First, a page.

More tax giveaways: The General Assembly’s budget provides $75 million for film-tax credits, despite the facts that Kentucky found them prohibitively expensive a few years ago and that many states are dropping them altogether. The budget also increased historic-preservation tax credits twenty-fold, from $5 million to $100 million, with $6 million of that scheduled to go to an Ohio-based private equity firm to renovate Louisville’s Seelbach Hotel. More here: https://www.courier-journal.com/story/news/politics/ky-general-assembly/2021/03/19/louisville-hotel-seelbach-owner-spent-thousands-lobbying-before-tax-credit/4747692001/
Another tax break – so new and broad that the legislature’s budget experts cannot even put a price tag on it – is on track to reward those who work at home for an out-of-state company. Each eligible household could earn up to $15,000 over the next five years or even more if they are first-time home buyers. This may or may not be a good idea, but since it was not even discussed in committee, it is difficult to know. Ironically, it could lead to some companies actually leaving Kentucky to use our tax dollars to boost their employees’ paychecks.
According to analysis by the Kentucky Center for Economic Policy (KCEP) summarized in the table below, the General Assembly could pass well over $600 million in tax breaks by the time its work is done at the end of this month. And yet we cannot set aside more money for our students, teachers, and social workers. As stated by KCEP executive director Jason Bailey, “We are giving away huge portions of our budget — not just now, but for the future, in some cases in perpetuity — to private interests who have lobbied for these giveaways.” Bailey said. Read more here: https://www.kentucky.com/news/politics-government/article249999584.html
Summary of 2021 proposed tax giveaways, courtesy of KY Center for Economic Policy
Additional harmful bills…
- HB 258: Reduces retirement benefits for teachers hired in 2022 and beyond.
- SB 228: Limits the Governor’s ability to fill a U.S. Senate vacancy. Appointee must be of the same party as senator, and this contains rules for special elections in these cases. (Many are referring to HB 228 as the “Mitch McConnell Retirement Plan bill.”)
- HB 405: Includes up to $5 million extra for the Attorney General’s office for extra personnel, and includes a potential $902,200 cut to the state budget office if the administration spends federal stimulus dollars without General Assembly approval.
- HB 312: Reduces public access under the Open Records Act, including a provision giving legislative leaders sole authority over what legislative records qualify.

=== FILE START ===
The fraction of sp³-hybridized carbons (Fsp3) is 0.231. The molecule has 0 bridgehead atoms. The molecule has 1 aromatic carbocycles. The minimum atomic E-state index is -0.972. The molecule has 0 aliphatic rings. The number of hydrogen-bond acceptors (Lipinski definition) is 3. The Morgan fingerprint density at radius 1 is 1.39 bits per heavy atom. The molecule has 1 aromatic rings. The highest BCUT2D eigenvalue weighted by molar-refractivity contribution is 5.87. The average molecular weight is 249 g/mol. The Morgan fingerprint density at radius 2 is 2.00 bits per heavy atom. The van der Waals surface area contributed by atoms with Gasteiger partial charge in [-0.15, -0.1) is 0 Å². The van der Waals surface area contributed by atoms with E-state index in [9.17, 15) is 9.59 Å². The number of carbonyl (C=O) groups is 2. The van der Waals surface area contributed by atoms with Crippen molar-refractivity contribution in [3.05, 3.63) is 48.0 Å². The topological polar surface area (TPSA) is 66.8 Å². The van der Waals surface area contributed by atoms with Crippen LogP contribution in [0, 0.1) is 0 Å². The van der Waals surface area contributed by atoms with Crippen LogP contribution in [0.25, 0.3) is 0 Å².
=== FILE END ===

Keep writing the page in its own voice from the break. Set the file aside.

- HB 475: Prevents localization of workplace safety laws.
- SB 8: Makes it easier to opt out of vaccine requirements, even though KY already has clear exemption language in place.
- HB 4: This Constitutional amendment, if passed by voters, would let the General Assembly effectively call itself into special session for up to 12 extra days a year.
Some good bills…
- HB 126: Raises felony theft limit from $500 to $1,000
- SB 128: Gives school districts the flexibility to offer a “do-over” school year for K-12 students because of COVID-19.
- HB 95:, Caps insulin costs at $30 a month for diabetics in state-regulated health insurance plans.
- HB 472: Doubles the current statute of limitations for misdemeanor sex abuse offenses against minors from five to 10 years.
- HB 140: Codifies telehealth provisions that expanded access to care during the pandemic.
- HB 38: The interstate compact for psychological services is promising for workforce development and access to services in a state with far too few licensed mental health providers to meet the need.
- SB 61 and SB 74: I’m one of a huge and growing number of Kentuckians whose family has been deeply affected by Alzheimer’s. The legislature did good bipartisan work on this issue to improve training for care providers, and to better coordinate resources for families and people living with this terrible disease.
Good bills that have stalled…
- HB 21: Breonna’s Law for Kentucky was heard in committee “for discussion only,” with no action taken.
- HB 19 and SB 30: The House and Senate bills to ban conversion “therapy” have made it onto several organizations’ lists of good bills that didn’t pass this session. Here’s my last minute plea for this bill’s passage, in the form of a bipartisan, bicameral op ed from some of my legislative colleagues and me: https://www.courier-journal.com/story/opinion/2021/03/16/conversion-therapy-is-torture-and-kentucky-must-ban-it-now/4709364001/
- And so many more….
Here are some additional articles that provide a good overview of this past week in the Kentucky legislature:
To be continued…
I’ll be back with another legislative update after March 30 to give you my perspective on our final two days of the 2021 session.
Thank you again to all of you for your engagement this session, and to those of you who’ve been in contact with me. You can email me by responding to this message, or at my legislative email: Lisa.Willner@lrc.ky.gov. The toll-free message line is 800-372-7181. To look up bills including actions taken, amendments, committee substitutes, and vote histories, visit the General Assembly webpage at legislature.ky.gov.